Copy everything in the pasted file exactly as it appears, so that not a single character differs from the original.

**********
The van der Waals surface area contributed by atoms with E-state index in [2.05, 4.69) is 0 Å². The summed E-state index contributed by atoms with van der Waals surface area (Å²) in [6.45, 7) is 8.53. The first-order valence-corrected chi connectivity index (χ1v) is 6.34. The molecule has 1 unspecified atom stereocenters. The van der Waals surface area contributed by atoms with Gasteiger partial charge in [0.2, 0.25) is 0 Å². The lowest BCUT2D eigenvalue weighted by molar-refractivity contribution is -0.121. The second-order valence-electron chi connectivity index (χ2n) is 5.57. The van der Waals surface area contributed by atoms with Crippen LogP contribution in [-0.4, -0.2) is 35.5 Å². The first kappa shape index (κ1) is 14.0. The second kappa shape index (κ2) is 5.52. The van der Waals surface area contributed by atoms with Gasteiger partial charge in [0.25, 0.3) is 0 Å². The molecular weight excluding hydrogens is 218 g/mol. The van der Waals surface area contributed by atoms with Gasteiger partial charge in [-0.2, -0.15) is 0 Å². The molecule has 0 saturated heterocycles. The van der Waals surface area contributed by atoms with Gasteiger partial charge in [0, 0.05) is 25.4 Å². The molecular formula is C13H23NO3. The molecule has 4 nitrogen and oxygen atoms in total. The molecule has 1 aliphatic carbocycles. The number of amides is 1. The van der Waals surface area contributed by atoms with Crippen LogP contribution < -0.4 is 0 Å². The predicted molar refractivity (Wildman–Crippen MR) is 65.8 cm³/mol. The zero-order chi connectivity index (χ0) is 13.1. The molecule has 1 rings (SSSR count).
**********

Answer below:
The van der Waals surface area contributed by atoms with E-state index in [2.05, 4.69) is 0 Å². The summed E-state index contributed by atoms with van der Waals surface area (Å²) in [6.45, 7) is 8.53. The first-order valence-corrected chi connectivity index (χ1v) is 6.34. The molecule has 1 unspecified atom stereocenters. The van der Waals surface area contributed by atoms with Gasteiger partial charge in [0.2, 0.25) is 0 Å². The lowest BCUT2D eigenvalue weighted by molar-refractivity contribution is -0.121. The second-order valence-electron chi connectivity index (χ2n) is 5.57. The van der Waals surface area contributed by atoms with Crippen LogP contribution in [-0.4, -0.2) is 35.5 Å². The first kappa shape index (κ1) is 14.0. The second kappa shape index (κ2) is 5.52. The van der Waals surface area contributed by atoms with Gasteiger partial charge in [0.25, 0.3) is 0 Å². The molecular weight excluding hydrogens is 218 g/mol. The van der Waals surface area contributed by atoms with Gasteiger partial charge in [-0.2, -0.15) is 0 Å². The molecule has 0 saturated heterocycles. The van der Waals surface area contributed by atoms with Gasteiger partial charge in [0, 0.05) is 25.4 Å². The molecular formula is C13H23NO3. The molecule has 4 nitrogen and oxygen atoms in total. The molecule has 1 aliphatic carbocycles. The number of amides is 1. The van der Waals surface area contributed by atoms with Crippen LogP contribution < -0.4 is 0 Å². The predicted molar refractivity (Wildman–Crippen MR) is 65.8 cm³/mol. The zero-order chi connectivity index (χ0) is 13.1. The molecule has 1 rings (SSSR count).